When is the rain going to stop?


It’s been raining on and off everyday for too long. The ground is so soaked already. My roses are drowning.

This is the view in front of my townhouse everyday.



This is what you can see through the window in back.



Remember the nursery rhyme:

Rain. Rain. Go Away.

Come again another day.

Little children want to play.


I would like St. Swithun to send the rain to California. They need it there. We have enough rain here already.

Have you heard about St. Swithun? Who is he? What’s he got to do with rain?

St. Swithun is regarded as one of the saints to whom one should pray in the event of drought.

st swithun
St. Swithun – Photo Credit: Christianity.com

I remember years ago while I was in New York and it rained on July 15 and it kept on raining everyday till late August. We were having an Ice Cream Social at the end of August and I mentioned it to one of our guests who lived across the street. She must be well-read because she recited the poem right away. Not many people know about St. Swithun. She knew the legend about St. Swithun and the 40 days of rain. It says if it rains on St. Swithun’s day which is July 15, it will rain for 40 days.

We might be heading that way. I cannot remember the weather on July 15. Maybe it was raining. It has been raining everyday for quite sometime now. Where I live in Johns Island, it is like England’s weather. The sun will come up and then dark clouds move in all day long. The rain is so localized. It could be raining in front of my house but not in the back. It could be pouring on the lake but dry on the street. Weird.

Here is the English weather lore proverb about St. Swithun:

St Swithun’s day if thou dost rain

For forty days it will remain

St Swithun’s day if thou be fair

For forty days ’twill rain nae mare


A Buckinghamshire variation has

If on St Swithun’s day it really pours

You’re better off to stay indoors.


St. Swithun was an Anglo-Saxon Bishop of Winchester from his consecration in Oct. 853 until his death on July 2, 862 and subsequently patron saint of Winchester Cathedral. On his deathbed St. Swithun begged that he should be buried outside the north wall of his cathedral where passers-by should pass over his grave and raindrops from the eaves drop upon it. However, it was decided later to move his body to a new indoor shrine, and one theory traces the origin of the legend to a heavy shower by which, on the day of the move, the saint marked his displeasure towards those who were removing his remains.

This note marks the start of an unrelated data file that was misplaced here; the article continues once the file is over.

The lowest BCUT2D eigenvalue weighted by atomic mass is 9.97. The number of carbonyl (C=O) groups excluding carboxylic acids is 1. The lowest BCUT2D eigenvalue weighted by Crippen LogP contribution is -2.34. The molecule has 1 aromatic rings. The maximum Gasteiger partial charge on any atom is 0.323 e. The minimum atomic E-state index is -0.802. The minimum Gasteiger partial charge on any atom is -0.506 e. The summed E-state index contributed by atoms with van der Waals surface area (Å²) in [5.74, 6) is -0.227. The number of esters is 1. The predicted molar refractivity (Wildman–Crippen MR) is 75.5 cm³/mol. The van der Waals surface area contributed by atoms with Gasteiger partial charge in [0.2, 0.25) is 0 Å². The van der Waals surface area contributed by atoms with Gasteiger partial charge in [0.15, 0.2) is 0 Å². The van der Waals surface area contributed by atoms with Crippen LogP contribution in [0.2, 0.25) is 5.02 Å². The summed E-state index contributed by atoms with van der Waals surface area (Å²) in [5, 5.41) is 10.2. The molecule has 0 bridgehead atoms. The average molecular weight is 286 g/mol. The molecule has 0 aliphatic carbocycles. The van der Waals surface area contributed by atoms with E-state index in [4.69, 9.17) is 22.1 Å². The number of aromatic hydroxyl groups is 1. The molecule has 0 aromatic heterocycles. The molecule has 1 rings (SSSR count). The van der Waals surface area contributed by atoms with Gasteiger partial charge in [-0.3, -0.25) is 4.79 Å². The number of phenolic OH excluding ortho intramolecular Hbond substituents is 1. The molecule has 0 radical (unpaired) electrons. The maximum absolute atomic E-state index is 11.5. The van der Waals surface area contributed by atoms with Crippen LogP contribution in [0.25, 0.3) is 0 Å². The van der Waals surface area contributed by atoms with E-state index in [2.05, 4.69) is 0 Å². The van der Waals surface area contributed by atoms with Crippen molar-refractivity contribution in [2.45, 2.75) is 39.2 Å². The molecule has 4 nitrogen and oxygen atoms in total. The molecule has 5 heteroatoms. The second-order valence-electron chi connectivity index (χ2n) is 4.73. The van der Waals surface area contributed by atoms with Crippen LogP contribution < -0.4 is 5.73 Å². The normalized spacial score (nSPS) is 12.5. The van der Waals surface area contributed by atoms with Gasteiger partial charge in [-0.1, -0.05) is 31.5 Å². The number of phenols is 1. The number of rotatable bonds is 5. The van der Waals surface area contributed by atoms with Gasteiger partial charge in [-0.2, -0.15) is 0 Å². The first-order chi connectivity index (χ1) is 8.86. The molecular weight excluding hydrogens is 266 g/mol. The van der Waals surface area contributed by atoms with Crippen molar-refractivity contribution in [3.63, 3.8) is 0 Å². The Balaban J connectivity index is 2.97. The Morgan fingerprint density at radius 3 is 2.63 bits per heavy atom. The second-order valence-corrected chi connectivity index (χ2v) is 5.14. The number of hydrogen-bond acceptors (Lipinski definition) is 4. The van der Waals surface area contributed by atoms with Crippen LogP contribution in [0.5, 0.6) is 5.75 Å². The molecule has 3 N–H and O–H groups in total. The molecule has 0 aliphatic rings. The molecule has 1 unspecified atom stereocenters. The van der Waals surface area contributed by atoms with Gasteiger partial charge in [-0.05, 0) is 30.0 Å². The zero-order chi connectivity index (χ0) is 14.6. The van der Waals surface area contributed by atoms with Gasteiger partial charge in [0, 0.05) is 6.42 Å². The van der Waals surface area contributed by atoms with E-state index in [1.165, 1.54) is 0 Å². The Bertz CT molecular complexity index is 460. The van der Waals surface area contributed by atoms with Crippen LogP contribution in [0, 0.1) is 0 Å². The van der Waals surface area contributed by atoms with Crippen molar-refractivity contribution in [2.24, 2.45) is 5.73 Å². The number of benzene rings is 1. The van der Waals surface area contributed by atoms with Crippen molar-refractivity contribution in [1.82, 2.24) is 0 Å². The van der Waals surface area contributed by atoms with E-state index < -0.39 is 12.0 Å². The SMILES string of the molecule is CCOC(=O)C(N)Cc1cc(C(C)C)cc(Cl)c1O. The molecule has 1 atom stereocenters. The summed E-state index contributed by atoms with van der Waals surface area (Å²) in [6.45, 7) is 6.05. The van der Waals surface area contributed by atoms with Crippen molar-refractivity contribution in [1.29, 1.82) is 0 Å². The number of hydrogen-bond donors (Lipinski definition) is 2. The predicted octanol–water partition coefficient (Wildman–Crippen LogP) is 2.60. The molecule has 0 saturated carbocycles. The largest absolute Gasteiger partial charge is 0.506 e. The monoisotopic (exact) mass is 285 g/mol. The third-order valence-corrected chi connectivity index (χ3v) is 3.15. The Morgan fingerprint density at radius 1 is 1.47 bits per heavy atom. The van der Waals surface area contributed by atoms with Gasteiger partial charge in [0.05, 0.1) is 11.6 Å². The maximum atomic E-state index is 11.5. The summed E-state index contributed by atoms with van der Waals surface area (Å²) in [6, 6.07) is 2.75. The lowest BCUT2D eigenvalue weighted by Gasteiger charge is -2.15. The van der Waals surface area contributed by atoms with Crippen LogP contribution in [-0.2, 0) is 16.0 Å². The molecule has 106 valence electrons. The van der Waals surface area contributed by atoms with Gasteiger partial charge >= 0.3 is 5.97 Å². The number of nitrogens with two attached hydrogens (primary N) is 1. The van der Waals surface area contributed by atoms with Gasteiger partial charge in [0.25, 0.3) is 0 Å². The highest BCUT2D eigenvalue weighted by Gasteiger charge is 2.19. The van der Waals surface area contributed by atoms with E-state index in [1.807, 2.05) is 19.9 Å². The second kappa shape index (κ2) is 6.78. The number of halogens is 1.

According to Durham chroniclers, the legend was derived from the tremendous downpour of rain that occurred on St. Swithun’s Day, July 15, 1315.

 St. Swithun Roses

This is a rose hybridized by David Austin named in honor of St. Swithun.

Photo credit – David Austin Roses


Until next time. Stop and smell the roses.




Are you prepared for Hurricane Matthew?





We have a day left before Hurricane Matthew hit town. There is a bit of anxiety there because I have never been in a hurricane condition before. Blizzard? Plenty of time. I lived in New York for 40 years before we moved to Charleston in 2011.

When I first heard about the Hurricane Matthew, I was amused because both my husband and my son are named Matthew. My father is Mateo which is the Spanish word for Matthew. Being a namesake of those dearest to me, I hope and pray Hurricane Matthew will move east of us and spare us.

We have been doing preparation since Tuesday. We finally finished boarding the windows yesterday except those on the third floor. It’s much too high and we figured projectiles will not reach them. Keeping my fingers crossed.

We took my Amalfi porch bench inside the house. Plants were taken in the back patio which is a protected area except for a Jasmine plant which has grown so tall and keep on tumbling so I took it inside. A lizard must be hiding in one of the leaves because I saw it crawling into the powder room last night so I picked it up with a napkin and threw it outside the front door.

We would have evacuated except for the fact that my husband is on home dialysis and that means loading boxes of dialysis supplies in the car and we don’t even know how long we’ll be away so we opted to stay put.

We have food and water. Canned goods and charcoal in case we have to use the grill. Both our cars have full tank of gas.

I’m sure we’ll have power outages. We have flashlights and cellphones are constantly charging. Worst scenario, we’ll plug them in the car. And talking of outages, we can do manual dialysis instead of using the machine. It’s really my biggest worry – my husband’s dialysis. I was also advised to put him on emergency renal diet meaning less food and fuel intake because without his full dialysis treatment, his body cannot function properly. Still the diet has protein in the form of peanut butter but less portion of meat.

So we brace ourselves. BAHALA NA!!!

Bahala Na means leave it to God in Filipino. Ironically, it is the title of one of my books.


Until next time. Stop and smell the roses.

Rosalinda, The Rose Lady

Author and Garden Writer